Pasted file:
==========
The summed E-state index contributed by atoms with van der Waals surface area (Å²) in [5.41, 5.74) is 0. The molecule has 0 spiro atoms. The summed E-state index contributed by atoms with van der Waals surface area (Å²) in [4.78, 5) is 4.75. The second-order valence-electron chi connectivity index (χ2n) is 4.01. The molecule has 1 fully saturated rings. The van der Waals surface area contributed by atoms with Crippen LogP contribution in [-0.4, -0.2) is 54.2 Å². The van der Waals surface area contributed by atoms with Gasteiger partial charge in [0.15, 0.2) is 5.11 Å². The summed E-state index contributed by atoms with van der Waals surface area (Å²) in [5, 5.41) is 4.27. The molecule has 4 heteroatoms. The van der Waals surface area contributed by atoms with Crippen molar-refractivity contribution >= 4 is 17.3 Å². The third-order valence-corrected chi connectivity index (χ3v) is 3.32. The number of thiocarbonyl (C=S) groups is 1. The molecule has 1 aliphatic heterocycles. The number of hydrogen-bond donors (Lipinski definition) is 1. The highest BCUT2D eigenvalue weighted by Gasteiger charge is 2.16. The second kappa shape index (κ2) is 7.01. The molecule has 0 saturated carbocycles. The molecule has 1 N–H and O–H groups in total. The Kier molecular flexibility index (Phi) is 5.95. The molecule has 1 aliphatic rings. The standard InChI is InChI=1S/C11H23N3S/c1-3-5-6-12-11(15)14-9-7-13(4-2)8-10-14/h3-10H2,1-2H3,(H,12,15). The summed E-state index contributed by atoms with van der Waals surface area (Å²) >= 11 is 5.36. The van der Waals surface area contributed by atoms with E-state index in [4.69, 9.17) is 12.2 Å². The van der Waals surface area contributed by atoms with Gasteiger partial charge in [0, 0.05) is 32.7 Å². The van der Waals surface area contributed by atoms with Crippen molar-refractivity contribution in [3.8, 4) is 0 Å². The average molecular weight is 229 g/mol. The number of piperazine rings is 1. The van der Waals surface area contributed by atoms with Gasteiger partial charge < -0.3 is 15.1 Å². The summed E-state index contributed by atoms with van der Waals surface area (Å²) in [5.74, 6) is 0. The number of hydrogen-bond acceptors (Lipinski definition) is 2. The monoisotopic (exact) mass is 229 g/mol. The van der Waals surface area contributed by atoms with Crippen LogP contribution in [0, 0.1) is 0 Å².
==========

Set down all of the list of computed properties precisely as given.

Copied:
The summed E-state index contributed by atoms with van der Waals surface area (Å²) in [5.41, 5.74) is 0. The molecule has 0 spiro atoms. The summed E-state index contributed by atoms with van der Waals surface area (Å²) in [4.78, 5) is 4.75. The second-order valence-electron chi connectivity index (χ2n) is 4.01. The molecule has 1 fully saturated rings. The van der Waals surface area contributed by atoms with Crippen LogP contribution in [-0.4, -0.2) is 54.2 Å². The van der Waals surface area contributed by atoms with Gasteiger partial charge in [0.15, 0.2) is 5.11 Å². The summed E-state index contributed by atoms with van der Waals surface area (Å²) in [5, 5.41) is 4.27. The molecule has 4 heteroatoms. The van der Waals surface area contributed by atoms with Crippen molar-refractivity contribution >= 4 is 17.3 Å². The third-order valence-corrected chi connectivity index (χ3v) is 3.32. The number of thiocarbonyl (C=S) groups is 1. The molecule has 1 aliphatic heterocycles. The number of hydrogen-bond donors (Lipinski definition) is 1. The highest BCUT2D eigenvalue weighted by Gasteiger charge is 2.16. The second kappa shape index (κ2) is 7.01. The molecule has 0 saturated carbocycles. The molecule has 1 N–H and O–H groups in total. The Kier molecular flexibility index (Phi) is 5.95. The molecule has 1 aliphatic rings. The standard InChI is InChI=1S/C11H23N3S/c1-3-5-6-12-11(15)14-9-7-13(4-2)8-10-14/h3-10H2,1-2H3,(H,12,15). The summed E-state index contributed by atoms with van der Waals surface area (Å²) >= 11 is 5.36. The van der Waals surface area contributed by atoms with E-state index in [4.69, 9.17) is 12.2 Å². The van der Waals surface area contributed by atoms with Gasteiger partial charge in [0, 0.05) is 32.7 Å². The van der Waals surface area contributed by atoms with Crippen molar-refractivity contribution in [3.8, 4) is 0 Å². The average molecular weight is 229 g/mol. The number of piperazine rings is 1. The van der Waals surface area contributed by atoms with Gasteiger partial charge < -0.3 is 15.1 Å². The summed E-state index contributed by atoms with van der Waals surface area (Å²) in [5.74, 6) is 0. The number of hydrogen-bond acceptors (Lipinski definition) is 2. The monoisotopic (exact) mass is 229 g/mol. The van der Waals surface area contributed by atoms with Crippen LogP contribution in [0, 0.1) is 0 Å².